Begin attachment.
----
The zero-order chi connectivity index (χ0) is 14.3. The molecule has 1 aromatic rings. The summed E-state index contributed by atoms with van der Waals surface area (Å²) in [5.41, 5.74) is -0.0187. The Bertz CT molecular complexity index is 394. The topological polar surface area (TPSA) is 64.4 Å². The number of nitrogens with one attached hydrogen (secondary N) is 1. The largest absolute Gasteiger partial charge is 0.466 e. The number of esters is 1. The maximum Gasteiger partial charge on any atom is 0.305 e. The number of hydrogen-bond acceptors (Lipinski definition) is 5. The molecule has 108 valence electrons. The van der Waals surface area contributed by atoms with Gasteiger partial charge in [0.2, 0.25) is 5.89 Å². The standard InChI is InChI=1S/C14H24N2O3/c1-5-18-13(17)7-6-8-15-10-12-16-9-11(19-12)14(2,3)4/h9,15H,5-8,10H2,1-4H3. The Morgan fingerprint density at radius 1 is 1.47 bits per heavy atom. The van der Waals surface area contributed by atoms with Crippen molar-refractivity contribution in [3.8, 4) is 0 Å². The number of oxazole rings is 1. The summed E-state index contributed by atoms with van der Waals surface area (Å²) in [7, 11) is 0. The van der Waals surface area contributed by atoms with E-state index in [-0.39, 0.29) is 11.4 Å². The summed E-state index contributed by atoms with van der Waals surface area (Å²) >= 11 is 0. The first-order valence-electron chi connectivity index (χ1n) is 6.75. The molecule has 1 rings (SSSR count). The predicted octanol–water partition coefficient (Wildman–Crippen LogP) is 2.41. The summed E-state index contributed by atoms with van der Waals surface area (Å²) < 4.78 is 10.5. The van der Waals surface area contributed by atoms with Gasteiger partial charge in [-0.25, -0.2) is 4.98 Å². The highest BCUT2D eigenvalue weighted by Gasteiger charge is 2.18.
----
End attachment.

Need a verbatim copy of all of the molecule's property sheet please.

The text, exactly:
The zero-order chi connectivity index (χ0) is 14.3. The molecule has 1 aromatic rings. The summed E-state index contributed by atoms with van der Waals surface area (Å²) in [5.41, 5.74) is -0.0187. The Bertz CT molecular complexity index is 394. The topological polar surface area (TPSA) is 64.4 Å². The number of nitrogens with one attached hydrogen (secondary N) is 1. The largest absolute Gasteiger partial charge is 0.466 e. The number of esters is 1. The maximum Gasteiger partial charge on any atom is 0.305 e. The number of hydrogen-bond acceptors (Lipinski definition) is 5. The molecule has 108 valence electrons. The van der Waals surface area contributed by atoms with Gasteiger partial charge in [0.2, 0.25) is 5.89 Å². The standard InChI is InChI=1S/C14H24N2O3/c1-5-18-13(17)7-6-8-15-10-12-16-9-11(19-12)14(2,3)4/h9,15H,5-8,10H2,1-4H3. The Morgan fingerprint density at radius 1 is 1.47 bits per heavy atom. The van der Waals surface area contributed by atoms with Crippen molar-refractivity contribution in [3.8, 4) is 0 Å². The number of oxazole rings is 1. The summed E-state index contributed by atoms with van der Waals surface area (Å²) in [7, 11) is 0. The van der Waals surface area contributed by atoms with E-state index in [-0.39, 0.29) is 11.4 Å². The summed E-state index contributed by atoms with van der Waals surface area (Å²) >= 11 is 0. The first-order valence-electron chi connectivity index (χ1n) is 6.75. The molecule has 1 rings (SSSR count). The predicted octanol–water partition coefficient (Wildman–Crippen LogP) is 2.41. The summed E-state index contributed by atoms with van der Waals surface area (Å²) < 4.78 is 10.5. The van der Waals surface area contributed by atoms with Gasteiger partial charge in [-0.25, -0.2) is 4.98 Å². The highest BCUT2D eigenvalue weighted by Gasteiger charge is 2.18.